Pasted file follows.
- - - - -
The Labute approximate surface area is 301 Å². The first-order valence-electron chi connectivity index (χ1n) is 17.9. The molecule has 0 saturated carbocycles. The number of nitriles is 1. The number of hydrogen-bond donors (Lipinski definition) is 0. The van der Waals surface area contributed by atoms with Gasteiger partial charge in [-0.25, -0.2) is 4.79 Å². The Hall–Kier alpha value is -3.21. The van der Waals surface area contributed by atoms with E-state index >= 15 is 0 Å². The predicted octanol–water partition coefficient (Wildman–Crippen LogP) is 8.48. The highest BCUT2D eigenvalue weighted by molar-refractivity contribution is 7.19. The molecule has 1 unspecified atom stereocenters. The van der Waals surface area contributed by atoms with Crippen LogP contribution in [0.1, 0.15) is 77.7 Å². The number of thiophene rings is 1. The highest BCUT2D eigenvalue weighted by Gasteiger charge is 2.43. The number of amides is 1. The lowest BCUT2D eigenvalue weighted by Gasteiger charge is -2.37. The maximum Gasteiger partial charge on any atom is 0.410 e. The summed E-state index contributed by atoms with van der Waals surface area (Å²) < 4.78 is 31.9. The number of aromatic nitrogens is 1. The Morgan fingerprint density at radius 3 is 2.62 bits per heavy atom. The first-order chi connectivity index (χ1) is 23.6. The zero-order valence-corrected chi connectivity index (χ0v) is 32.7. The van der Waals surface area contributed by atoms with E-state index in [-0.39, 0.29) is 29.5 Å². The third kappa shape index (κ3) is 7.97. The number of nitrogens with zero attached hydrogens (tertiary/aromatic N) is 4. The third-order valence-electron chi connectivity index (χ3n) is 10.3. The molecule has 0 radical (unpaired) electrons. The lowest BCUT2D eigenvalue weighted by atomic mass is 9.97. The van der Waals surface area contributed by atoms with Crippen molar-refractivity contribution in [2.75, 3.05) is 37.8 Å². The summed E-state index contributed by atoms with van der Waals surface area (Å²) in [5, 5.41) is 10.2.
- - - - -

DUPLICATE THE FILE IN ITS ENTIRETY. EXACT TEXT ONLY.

The Labute approximate surface area is 301 Å². The first-order valence-electron chi connectivity index (χ1n) is 17.9. The molecule has 0 saturated carbocycles. The number of nitriles is 1. The number of hydrogen-bond donors (Lipinski definition) is 0. The van der Waals surface area contributed by atoms with Gasteiger partial charge in [-0.25, -0.2) is 4.79 Å². The Hall–Kier alpha value is -3.21. The van der Waals surface area contributed by atoms with E-state index >= 15 is 0 Å². The predicted octanol–water partition coefficient (Wildman–Crippen LogP) is 8.48. The highest BCUT2D eigenvalue weighted by molar-refractivity contribution is 7.19. The molecule has 1 unspecified atom stereocenters. The van der Waals surface area contributed by atoms with Crippen LogP contribution in [0.1, 0.15) is 77.7 Å². The number of thiophene rings is 1. The highest BCUT2D eigenvalue weighted by Gasteiger charge is 2.43. The number of amides is 1. The lowest BCUT2D eigenvalue weighted by Gasteiger charge is -2.37. The maximum Gasteiger partial charge on any atom is 0.410 e. The summed E-state index contributed by atoms with van der Waals surface area (Å²) < 4.78 is 31.9. The number of aromatic nitrogens is 1. The Morgan fingerprint density at radius 3 is 2.62 bits per heavy atom. The first-order chi connectivity index (χ1) is 23.6. The zero-order valence-corrected chi connectivity index (χ0v) is 32.7. The van der Waals surface area contributed by atoms with E-state index in [-0.39, 0.29) is 29.5 Å². The third kappa shape index (κ3) is 7.97. The number of nitrogens with zero attached hydrogens (tertiary/aromatic N) is 4. The third-order valence-electron chi connectivity index (χ3n) is 10.3. The molecule has 0 radical (unpaired) electrons. The lowest BCUT2D eigenvalue weighted by atomic mass is 9.97. The van der Waals surface area contributed by atoms with Crippen molar-refractivity contribution in [2.75, 3.05) is 37.8 Å². The summed E-state index contributed by atoms with van der Waals surface area (Å²) in [5, 5.41) is 10.2.